This Badger Ate Dinosaurs for Breakfast
BBC News claims a new fossil discovery published in Nature,1 a large badger-like carnivorous mammal, ate dinosaurs for lunch. But then again, who knows what time of day the Cretaceous restaurants were open?
The fossil, another in a series of spectacular finds from the Liaoning Province in China, is creating a sensation, because it overturns an assumption that Mesozoic mammals were ecological underdogs – just small, rat-sized vermin, of no account in the arena of the thunder lizards. Now, it appears some mammals were carnivores, big enough to compete with dinosaurs for food and territory. Juvenile psittocosaur bones were found in the stomach contents of the smaller of two specimens of the short-legged mammals. The bigger one was over a meter long, over twice the previous record. Paleontologists speculate they may have resembled badgers or Tasmanian devils, but their lineage does not appear to have any living descendants.
Analyzing the meaning of the find in the same issue of Nature,2 Anne Weil writes, “Discoveries of large, carnivorous mammals from the Cretaceous challenge the long-held view that primitive mammals were small and uninteresting” (emphasis added in all quotes.) One wonders if she has been reading Phillip Johnson lately. She continues, “Have palaeontologists been asking the wrong questions?”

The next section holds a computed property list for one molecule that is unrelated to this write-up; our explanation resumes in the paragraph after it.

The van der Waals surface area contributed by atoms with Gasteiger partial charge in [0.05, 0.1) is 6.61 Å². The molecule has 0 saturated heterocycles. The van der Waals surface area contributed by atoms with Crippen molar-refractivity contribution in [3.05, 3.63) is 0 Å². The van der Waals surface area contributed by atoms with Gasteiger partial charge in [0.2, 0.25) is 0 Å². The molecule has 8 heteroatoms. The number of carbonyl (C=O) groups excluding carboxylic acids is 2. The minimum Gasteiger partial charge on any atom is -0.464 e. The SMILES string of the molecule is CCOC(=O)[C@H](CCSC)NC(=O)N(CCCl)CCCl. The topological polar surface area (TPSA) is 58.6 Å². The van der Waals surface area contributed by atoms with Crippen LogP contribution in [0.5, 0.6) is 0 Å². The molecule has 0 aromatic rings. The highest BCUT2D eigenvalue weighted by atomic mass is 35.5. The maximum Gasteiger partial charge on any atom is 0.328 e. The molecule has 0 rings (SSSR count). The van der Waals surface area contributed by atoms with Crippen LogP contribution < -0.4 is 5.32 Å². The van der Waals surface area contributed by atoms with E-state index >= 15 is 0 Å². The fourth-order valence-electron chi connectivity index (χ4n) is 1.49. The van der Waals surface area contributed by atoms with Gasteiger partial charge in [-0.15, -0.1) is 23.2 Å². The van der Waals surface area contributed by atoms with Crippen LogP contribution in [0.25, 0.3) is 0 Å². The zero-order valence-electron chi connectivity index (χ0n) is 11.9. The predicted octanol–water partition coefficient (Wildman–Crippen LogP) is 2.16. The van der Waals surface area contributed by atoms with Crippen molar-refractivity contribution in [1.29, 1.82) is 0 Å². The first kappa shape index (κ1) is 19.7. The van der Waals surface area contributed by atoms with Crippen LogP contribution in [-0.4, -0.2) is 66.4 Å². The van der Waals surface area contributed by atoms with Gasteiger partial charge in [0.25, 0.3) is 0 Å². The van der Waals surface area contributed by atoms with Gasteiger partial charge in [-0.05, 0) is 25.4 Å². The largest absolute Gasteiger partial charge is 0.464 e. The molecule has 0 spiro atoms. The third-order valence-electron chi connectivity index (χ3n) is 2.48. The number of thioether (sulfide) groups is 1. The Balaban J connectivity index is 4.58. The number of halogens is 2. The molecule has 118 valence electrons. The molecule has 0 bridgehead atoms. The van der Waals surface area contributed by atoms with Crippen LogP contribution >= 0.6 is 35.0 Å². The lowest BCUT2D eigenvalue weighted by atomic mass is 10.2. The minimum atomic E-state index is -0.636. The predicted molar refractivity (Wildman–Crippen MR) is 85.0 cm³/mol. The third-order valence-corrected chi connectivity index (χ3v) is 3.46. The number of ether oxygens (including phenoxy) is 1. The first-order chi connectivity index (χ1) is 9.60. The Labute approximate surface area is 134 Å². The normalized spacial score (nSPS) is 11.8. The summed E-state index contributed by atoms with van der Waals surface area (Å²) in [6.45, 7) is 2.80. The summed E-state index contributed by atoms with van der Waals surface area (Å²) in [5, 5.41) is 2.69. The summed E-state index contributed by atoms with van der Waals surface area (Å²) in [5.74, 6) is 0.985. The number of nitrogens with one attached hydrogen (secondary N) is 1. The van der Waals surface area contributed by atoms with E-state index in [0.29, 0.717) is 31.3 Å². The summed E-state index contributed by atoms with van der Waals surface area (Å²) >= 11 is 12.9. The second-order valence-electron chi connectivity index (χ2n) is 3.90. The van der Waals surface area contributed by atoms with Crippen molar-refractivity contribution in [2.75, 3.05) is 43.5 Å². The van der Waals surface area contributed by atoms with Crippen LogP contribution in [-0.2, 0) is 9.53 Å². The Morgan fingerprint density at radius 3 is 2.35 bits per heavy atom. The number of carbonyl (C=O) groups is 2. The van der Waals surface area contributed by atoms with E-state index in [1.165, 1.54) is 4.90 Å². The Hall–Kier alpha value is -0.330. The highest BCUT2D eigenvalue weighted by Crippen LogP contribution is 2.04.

Science Now has a picture of one of the fossils. The BBC News has an artist reconstruction of what the creature might have looked like.
1Hu, Meng, Wang and Li, “Large Mesozoic mammals fed on young dinosaurs,” Nature 433, 149 – 152 (13 January 2005); doi:10.1038/nature03102.
2Anne Weil, “Mammalian palaeobiology: Living large in the Cretaceous,” Nature 433, 116 – 117 (13 January 2005); doi:10.1038/433116b.
Some of the new questions Anne Weil is asking turn the evolutionary story of the Cretaceous upside down:
Hypotheses developed to explain the evolution of mammalian size often focus on dinosaurs. The most frequently repeated speculation is that Mesozoic mammals were forced to remain small by a combination of heavy predation pressure from dinosaurs and the saturation of ecological niches by large reptiles. Are the mammals from the Lujiatun beds large because the dinosaurs are small? This question may be premature, as the fossil deposits are under active excavation and description of the fauna is not complete. Yet the two new specimens of Repenomamus prompt a reversal of the question, if only in speculation: how might mammals have influenced dinosaur evolution? It seems likely that small dinosaurs experienced predation pressure from mammals. Indeed, in describing the diminutive S. changii, which lies evolutionarily at the base of a lineage closely related to that of birds, Xu et al. express surprise that, although the avian lineage continued an evolutionary trend towards small size, closely related dinosaurian lineages became larger again. Maybe these small dinosaurs got larger – or got off the ground – to avoid the rapacious mammals.
So evolutionary theory can explain anything, no matter what the bones. But if early mammals were already large and carnivorous, where is the evolution? No problem; just throw in a few new subplots to the never-ending story. Animals just got larger and smaller according to who was eating whom. The old speculation game is alive and well (read about Doug in the 09/18/2003 commentary).
By the way, Anne added an admission to the public: “Despite the frequently made generalization that Mesozoic mammals were rat-sized, palaeontologists have known for some time that this was not the case” – sizeable mammal fossils are also known from North America and Australia. Time to revise Walking with Dinosaurs – again (see 09/25/2003 entry). The animators don’t mind. The Great Society for Storytellers (see 12/22/2003 entry) provides job security for them, too.